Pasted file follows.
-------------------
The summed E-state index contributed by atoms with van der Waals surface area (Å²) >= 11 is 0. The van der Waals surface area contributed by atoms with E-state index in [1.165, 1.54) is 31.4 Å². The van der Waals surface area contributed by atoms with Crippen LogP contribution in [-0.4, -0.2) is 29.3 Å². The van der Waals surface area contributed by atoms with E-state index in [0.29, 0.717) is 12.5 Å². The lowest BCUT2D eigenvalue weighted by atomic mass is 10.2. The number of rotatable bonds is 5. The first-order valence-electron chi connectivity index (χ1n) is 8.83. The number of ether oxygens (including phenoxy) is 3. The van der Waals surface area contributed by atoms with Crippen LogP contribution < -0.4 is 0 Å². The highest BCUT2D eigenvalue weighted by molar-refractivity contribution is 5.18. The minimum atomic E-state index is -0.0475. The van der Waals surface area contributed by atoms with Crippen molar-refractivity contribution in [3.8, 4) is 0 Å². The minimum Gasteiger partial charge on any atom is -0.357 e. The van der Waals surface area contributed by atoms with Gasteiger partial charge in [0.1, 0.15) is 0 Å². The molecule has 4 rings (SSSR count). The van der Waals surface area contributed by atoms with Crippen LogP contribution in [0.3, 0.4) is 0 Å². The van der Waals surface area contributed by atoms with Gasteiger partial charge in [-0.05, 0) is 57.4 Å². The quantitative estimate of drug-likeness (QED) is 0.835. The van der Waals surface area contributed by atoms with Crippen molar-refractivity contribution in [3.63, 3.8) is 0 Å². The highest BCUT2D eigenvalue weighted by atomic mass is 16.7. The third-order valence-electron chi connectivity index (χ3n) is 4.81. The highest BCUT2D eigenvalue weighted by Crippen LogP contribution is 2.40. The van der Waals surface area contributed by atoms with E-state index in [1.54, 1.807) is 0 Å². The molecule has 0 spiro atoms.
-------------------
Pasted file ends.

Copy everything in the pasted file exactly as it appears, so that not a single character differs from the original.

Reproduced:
The summed E-state index contributed by atoms with van der Waals surface area (Å²) >= 11 is 0. The van der Waals surface area contributed by atoms with E-state index in [1.165, 1.54) is 31.4 Å². The van der Waals surface area contributed by atoms with Crippen LogP contribution in [-0.4, -0.2) is 29.3 Å². The van der Waals surface area contributed by atoms with E-state index in [0.29, 0.717) is 12.5 Å². The lowest BCUT2D eigenvalue weighted by atomic mass is 10.2. The number of rotatable bonds is 5. The first-order valence-electron chi connectivity index (χ1n) is 8.83. The number of ether oxygens (including phenoxy) is 3. The van der Waals surface area contributed by atoms with Crippen LogP contribution < -0.4 is 0 Å². The highest BCUT2D eigenvalue weighted by molar-refractivity contribution is 5.18. The minimum atomic E-state index is -0.0475. The van der Waals surface area contributed by atoms with Crippen molar-refractivity contribution in [3.8, 4) is 0 Å². The minimum Gasteiger partial charge on any atom is -0.357 e. The van der Waals surface area contributed by atoms with Gasteiger partial charge in [0.1, 0.15) is 0 Å². The molecule has 4 rings (SSSR count). The van der Waals surface area contributed by atoms with Crippen LogP contribution in [0.3, 0.4) is 0 Å². The van der Waals surface area contributed by atoms with Gasteiger partial charge in [-0.05, 0) is 57.4 Å². The quantitative estimate of drug-likeness (QED) is 0.835. The van der Waals surface area contributed by atoms with Crippen molar-refractivity contribution in [3.63, 3.8) is 0 Å². The highest BCUT2D eigenvalue weighted by atomic mass is 16.7. The third-order valence-electron chi connectivity index (χ3n) is 4.81. The highest BCUT2D eigenvalue weighted by Crippen LogP contribution is 2.40. The van der Waals surface area contributed by atoms with E-state index in [1.54, 1.807) is 0 Å². The molecule has 0 spiro atoms.